At a recent East Falls Community Council meeting, it became clear why the government needs to rezone several parts of the city.
On Wednesday, the EFCC met to consider Peicha Chang’s application for a zoning variance, which she needs in order to operate a flower shop on the first floor of 3421 Conrad Street. The Department of Licenses & Inspections denied her original application for a permit because the property is zoned as residential, and she wants to use it for commercial purposes. On Feb. 7, the Zoning Board of Adjustment will hear Chang’s appeal.
But the EFCC, Chang and her lawyer are surprised that it has to go to the Board at all. According to neighbors, the first floor of the property has been commercial for years, with the East Falls Pharmacy most recently operating at 3421 Conrad Street.
“Many of us know it’s been commercial for decades-plus,” said Chang.
Because of the property’s past use, the EFCC voted in favor of the variance with little fanfare. (Technically, the zoning code doesn’t require that developers win the community’s support. However, the Zoning Board often inquires at hearings if the community approves.)
One EFCC member noted, “This may have been the shortest hearing on record.”
If the Zoning Code Commission (ZCC) and the city’s Planning Commission complete their rezoning of the city as planned, a hearing like this will probably not occur in the future. The ZCC is currently penning a new zoning code for the first time since the 1960s, which will go before City Council in February. Once that’s finished, the Planning Commission will remap Philadelphia, a task that will fully implement the code rewrite and will take several years to complete.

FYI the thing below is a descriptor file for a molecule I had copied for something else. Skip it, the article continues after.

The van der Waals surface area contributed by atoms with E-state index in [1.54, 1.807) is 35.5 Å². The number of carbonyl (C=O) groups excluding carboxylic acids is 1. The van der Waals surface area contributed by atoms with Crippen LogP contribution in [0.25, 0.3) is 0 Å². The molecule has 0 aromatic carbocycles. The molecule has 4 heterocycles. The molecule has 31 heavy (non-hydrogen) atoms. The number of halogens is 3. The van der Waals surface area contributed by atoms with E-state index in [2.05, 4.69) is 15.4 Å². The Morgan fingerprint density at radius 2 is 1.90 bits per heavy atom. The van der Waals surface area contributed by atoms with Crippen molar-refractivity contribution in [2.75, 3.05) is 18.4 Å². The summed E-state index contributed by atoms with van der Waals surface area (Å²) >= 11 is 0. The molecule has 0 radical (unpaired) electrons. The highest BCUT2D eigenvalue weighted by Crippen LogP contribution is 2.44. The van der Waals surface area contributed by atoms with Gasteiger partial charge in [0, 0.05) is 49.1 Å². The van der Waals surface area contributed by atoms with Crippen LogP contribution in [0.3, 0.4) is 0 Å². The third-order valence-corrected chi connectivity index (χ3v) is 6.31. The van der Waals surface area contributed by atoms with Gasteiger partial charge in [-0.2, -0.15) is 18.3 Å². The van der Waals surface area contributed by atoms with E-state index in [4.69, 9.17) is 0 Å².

According to Eva Gladstein, executive director of the ZCC, the property at 3421 Conrad Street will probably be rezoned as commercial. Specifically, Gladstein says, it may be rezoned as CMX-2.5, a new commercial mixed-use district created under the proposed zoning code, which promotes walk-ability in areas that are both commercial and residential.
In other cities, such as New York, rezoning has caused great controversy because of its potential to gentrify areas, price out residents and drastically change a neighborhood’s character. Though the entire city is up for remapping, Gladstein claims that most areas in Philadelphia will remain as they are.
“It is likely that the current zoning for many areas is still appropriate,” says Gladstein. “[The Planning Commission] will work with communities, property owners and elected officials on rezoning portions of neighborhoods where the zoning map and the desired land use are not consistent.”
If 3421 Conrad Street is indeed rezoned as commercial, then a case like Chang’s never would have gone before the Zoning Board. In fact, the proposed zoning code allows for more non-conforming uses of properties. (A non-conforming use is a permitted violation of the zoning code because the property’s use was legal prior to the law being changed.)
One of the ZCC’s primary goals is to reduce the number of Zoning Board cases. This has drawn the ire of some residents, because the community often becomes involved at this point, and they fear that they’ll be left out under the proposed zoning code. The ZCC counters that they won’t be, thanks to the creation of the civic design review process, a committee made up of six planners, designers, architects and one community member. Under the proposed code, they’ll review certain large-scale and high-impact projects, and issue a non-binding recommendation on them.
“We’ll still have community input — at the planning stage,” says Gladstein. “The community will be able to set goals for land use, instead of getting involved after the fact.”